A Pepperdine university study* found that riders on a 29" bike were 4% faster uphill and 3% faster x-country than the same riders on comparable 26" bikes.
I got my first look at a Gary Fisher X-Caliber 29" when shopping for a replacement bike for my worn out Voodoo Hoodoo. Although I had been considering a full suspension bike, the salesman tried to steer me to a cyclocross bike after learning out the percentage of adventure racing that is done on dirt, gravel and hardpack. I had seen a few cyclocross bikes at races and talked to the riders, who swore by them, but after looking at the actual bikes themselves, was not all that impressed. They just looked like road bikes with fatter and disc brakes. They looked like they would break within the first hour of hard riding.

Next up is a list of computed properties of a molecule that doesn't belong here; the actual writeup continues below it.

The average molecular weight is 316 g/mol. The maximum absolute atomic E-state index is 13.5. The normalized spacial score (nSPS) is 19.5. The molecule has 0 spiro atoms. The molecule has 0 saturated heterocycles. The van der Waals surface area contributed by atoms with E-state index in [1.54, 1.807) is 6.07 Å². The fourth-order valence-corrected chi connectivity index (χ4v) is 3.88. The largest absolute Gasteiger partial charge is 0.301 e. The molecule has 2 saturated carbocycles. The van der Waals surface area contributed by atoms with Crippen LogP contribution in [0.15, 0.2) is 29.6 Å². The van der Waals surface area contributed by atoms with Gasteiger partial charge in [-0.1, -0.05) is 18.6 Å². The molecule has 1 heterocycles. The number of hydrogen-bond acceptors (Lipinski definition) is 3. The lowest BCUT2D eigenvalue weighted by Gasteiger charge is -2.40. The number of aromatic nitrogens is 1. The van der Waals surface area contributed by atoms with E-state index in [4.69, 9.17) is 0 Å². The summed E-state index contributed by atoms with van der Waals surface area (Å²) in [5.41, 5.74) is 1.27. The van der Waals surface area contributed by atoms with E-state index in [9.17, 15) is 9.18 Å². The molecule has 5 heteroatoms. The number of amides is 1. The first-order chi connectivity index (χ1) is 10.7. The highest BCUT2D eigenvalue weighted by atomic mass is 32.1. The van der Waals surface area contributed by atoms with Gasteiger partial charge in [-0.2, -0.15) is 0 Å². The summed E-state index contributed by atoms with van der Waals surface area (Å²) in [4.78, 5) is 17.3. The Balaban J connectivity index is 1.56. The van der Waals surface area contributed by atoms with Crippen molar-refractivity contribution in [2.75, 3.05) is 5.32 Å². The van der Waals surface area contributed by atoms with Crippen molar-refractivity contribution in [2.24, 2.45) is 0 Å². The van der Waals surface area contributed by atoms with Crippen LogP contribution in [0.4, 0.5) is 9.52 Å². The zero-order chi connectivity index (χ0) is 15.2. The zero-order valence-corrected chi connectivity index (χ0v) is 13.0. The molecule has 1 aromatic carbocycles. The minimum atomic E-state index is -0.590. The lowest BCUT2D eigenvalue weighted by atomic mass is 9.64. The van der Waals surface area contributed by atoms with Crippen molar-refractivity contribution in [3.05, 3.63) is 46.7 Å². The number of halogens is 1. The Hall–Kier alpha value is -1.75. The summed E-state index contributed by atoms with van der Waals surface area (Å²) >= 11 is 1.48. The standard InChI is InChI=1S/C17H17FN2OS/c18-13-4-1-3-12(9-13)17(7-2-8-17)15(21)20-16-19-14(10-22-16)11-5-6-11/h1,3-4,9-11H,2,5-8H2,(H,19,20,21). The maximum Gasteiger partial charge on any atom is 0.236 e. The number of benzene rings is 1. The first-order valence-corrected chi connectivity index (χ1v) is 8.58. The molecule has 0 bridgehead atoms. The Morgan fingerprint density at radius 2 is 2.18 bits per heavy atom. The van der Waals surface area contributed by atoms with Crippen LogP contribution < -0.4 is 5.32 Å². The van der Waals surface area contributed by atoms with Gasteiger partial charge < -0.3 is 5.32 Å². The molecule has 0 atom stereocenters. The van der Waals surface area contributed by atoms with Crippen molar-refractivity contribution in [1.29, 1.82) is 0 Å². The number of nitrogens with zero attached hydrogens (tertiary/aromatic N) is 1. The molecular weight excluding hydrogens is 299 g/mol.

Noticing my disdainful look, the salesman steered me to the Twenty Niners. It was definitely beefier and just looked like a huge honkin' MTB. I'm hard on gear, so I liked that, and I could see as how it would definitely be faster when riding on fire roads, but was dubious as to whether it could handle the 'technical' stuff. We arranged for a test ride at a local trail the following week.
It definitely felt funny at first, perched way up on top of this huge thing, but as it turns out, even though it feels like you're sitting up really high, your relative center of gravity is actually lower, and it is more stable.